John Bowlby was a notable British psychologist, psychoanalyst and psychiatrist, well known for his works on child development and the development of attachment theory. He strongly believed that behavioural problems as well as mental health issues have its deep roots in problematic early childhood. Born on 26th February, 1907 in London, he was raised by a nanny. He belonged to an upper middle class family, so he did his schooling from a boarding school as was very common for the boys of his social status. He spent a particularly hard time at the boarding school where he suffered from lack of parental care and affection. It was this childhood suffering that led him to develop the theories on child development.
Bowlby attended Trinity College at Cambridge where he studied pre-clinical sciences and psychology. He graduated from there winning the title for outstanding intellectual performance. After that, he started studying at University College Hospital in London at the age of twenty-two. He gained his degree of medicine at the age of twenty-six. While studying medicine he enrolled at the Institute of Psychoanalysis. He graduated from there in 1937 as a qualified psychoanalyst. He was also trained in adult psychiatry from Maudsley Hoapital.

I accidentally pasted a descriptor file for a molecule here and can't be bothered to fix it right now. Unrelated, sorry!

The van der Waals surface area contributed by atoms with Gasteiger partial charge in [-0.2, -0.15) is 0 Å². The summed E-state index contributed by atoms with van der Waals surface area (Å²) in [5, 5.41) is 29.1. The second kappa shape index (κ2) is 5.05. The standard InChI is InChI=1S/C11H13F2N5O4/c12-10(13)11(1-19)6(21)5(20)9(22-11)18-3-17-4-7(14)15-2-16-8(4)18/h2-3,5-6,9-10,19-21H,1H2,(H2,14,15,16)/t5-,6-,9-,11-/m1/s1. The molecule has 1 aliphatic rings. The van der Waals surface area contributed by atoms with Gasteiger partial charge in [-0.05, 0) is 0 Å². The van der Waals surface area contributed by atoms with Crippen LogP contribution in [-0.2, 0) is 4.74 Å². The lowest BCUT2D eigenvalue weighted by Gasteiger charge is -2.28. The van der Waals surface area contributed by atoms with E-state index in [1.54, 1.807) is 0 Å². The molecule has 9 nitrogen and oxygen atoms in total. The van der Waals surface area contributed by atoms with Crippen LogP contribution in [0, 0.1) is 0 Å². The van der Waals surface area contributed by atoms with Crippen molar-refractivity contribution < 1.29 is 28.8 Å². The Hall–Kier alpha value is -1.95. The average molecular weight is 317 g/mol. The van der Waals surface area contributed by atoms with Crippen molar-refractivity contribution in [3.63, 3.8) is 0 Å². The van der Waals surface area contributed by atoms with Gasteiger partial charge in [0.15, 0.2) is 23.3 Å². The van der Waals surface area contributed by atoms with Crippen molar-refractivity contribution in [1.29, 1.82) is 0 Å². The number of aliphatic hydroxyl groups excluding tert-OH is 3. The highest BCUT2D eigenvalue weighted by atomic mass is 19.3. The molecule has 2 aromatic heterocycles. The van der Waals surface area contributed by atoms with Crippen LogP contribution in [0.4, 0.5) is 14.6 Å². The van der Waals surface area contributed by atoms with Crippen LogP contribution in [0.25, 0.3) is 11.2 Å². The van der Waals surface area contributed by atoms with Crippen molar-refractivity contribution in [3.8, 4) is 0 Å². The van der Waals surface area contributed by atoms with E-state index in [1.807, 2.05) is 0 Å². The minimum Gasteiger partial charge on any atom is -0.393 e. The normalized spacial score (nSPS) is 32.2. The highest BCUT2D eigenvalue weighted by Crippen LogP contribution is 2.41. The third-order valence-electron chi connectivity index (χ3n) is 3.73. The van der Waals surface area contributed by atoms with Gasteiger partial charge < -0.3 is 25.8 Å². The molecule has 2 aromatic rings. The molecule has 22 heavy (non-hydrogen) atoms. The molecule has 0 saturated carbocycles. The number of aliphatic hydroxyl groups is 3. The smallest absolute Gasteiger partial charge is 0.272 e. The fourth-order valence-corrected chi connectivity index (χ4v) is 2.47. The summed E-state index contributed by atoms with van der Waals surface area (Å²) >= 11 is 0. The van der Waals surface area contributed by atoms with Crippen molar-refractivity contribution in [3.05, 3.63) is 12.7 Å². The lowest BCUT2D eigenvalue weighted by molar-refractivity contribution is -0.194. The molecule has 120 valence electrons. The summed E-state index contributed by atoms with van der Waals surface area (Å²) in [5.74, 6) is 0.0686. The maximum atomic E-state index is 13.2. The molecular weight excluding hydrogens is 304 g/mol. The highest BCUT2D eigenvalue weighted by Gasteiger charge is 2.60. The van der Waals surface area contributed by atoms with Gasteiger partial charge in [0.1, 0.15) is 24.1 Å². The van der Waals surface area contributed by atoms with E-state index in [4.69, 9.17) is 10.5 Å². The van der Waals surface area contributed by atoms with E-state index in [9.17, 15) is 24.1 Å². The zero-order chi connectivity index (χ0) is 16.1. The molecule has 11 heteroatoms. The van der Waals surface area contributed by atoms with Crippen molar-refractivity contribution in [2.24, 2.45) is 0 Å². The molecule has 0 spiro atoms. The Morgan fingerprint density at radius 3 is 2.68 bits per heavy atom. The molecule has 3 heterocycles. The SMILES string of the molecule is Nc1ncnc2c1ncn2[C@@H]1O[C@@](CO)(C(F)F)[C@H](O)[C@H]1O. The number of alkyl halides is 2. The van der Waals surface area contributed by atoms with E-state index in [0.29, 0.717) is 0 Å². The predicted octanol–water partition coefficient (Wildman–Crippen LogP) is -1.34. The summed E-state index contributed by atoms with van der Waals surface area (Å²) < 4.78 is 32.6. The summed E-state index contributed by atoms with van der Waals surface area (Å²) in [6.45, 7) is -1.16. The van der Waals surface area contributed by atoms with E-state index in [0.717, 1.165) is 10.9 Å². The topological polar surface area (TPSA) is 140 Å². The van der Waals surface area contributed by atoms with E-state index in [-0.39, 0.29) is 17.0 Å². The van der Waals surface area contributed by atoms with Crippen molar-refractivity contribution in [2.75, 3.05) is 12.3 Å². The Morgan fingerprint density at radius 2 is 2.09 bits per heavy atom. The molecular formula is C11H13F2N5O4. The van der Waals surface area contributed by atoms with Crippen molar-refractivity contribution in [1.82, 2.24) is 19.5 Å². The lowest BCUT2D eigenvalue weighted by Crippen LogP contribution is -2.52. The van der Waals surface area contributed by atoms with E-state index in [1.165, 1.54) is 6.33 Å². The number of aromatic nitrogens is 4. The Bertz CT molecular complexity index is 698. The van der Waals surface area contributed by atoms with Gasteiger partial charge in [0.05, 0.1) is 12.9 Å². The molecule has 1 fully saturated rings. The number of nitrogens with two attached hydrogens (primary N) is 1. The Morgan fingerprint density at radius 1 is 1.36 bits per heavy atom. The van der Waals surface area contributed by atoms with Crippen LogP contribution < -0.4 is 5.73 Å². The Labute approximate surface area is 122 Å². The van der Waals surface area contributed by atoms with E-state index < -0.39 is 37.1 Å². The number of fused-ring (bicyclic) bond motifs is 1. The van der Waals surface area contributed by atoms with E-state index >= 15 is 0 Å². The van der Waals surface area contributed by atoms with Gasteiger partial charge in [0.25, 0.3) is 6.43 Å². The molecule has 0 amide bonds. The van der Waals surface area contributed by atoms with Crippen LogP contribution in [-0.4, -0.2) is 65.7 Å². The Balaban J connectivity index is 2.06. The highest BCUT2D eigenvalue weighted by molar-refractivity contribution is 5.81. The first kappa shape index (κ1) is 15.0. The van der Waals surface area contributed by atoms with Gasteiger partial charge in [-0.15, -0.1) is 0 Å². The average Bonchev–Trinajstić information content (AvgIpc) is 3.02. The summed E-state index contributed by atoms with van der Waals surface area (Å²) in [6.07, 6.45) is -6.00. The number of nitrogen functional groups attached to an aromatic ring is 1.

John Bowlby was the pioneer behind the development of attachmenmt theory. He presented his work entitled as “A Secure base” in 1988 in which he emphasized on the need of parental love and care for a child. Besides that, he also developed understandings in the field of evoloutionary biology, cognitive science, control systems theory, developmental psychology and biology. He worked with renowned scientists such as Konrad Lorenz and Niko Tinbergen in the field of ethology. He developed explanatory hypothesis about human attachment behaviour by researching extensively on the ethology literature. He gave the concepts of human behavior that are environmentally stable and rejected the cupboard love attachment theory. John Bowlby described the concept of attachment as the lasting psychological connectedness between human beings. He shared his psychoanalytic view that early childhood experiences have a significant impact on the development and behavior of children in their later life. He believed that attachment also helps in survival, suggesting that children are biologically pre-programmed to create attachments with others around them in order survive in this world. He believed that attachment behaviors are present in instincts that are activated when a child faces any threatening conditions to his survival like fear, insecurity and separation.
Bowlby’s attachment theory is very crucial in understanding social development in early childhood as it highlights factors that relate to the formation of a child’s relationships. His attachment theory consists of monotropy which reflects a child’s inborn need to form a primary bond with his mother. He also suggested that there should be a deep and intimate attachment between a child and his mother for the first two years so that the child does not face maternal deprivation in his later life. Bowlby’s last work consisted of a biography of Charles Darwin. He died on 2nd September 1990.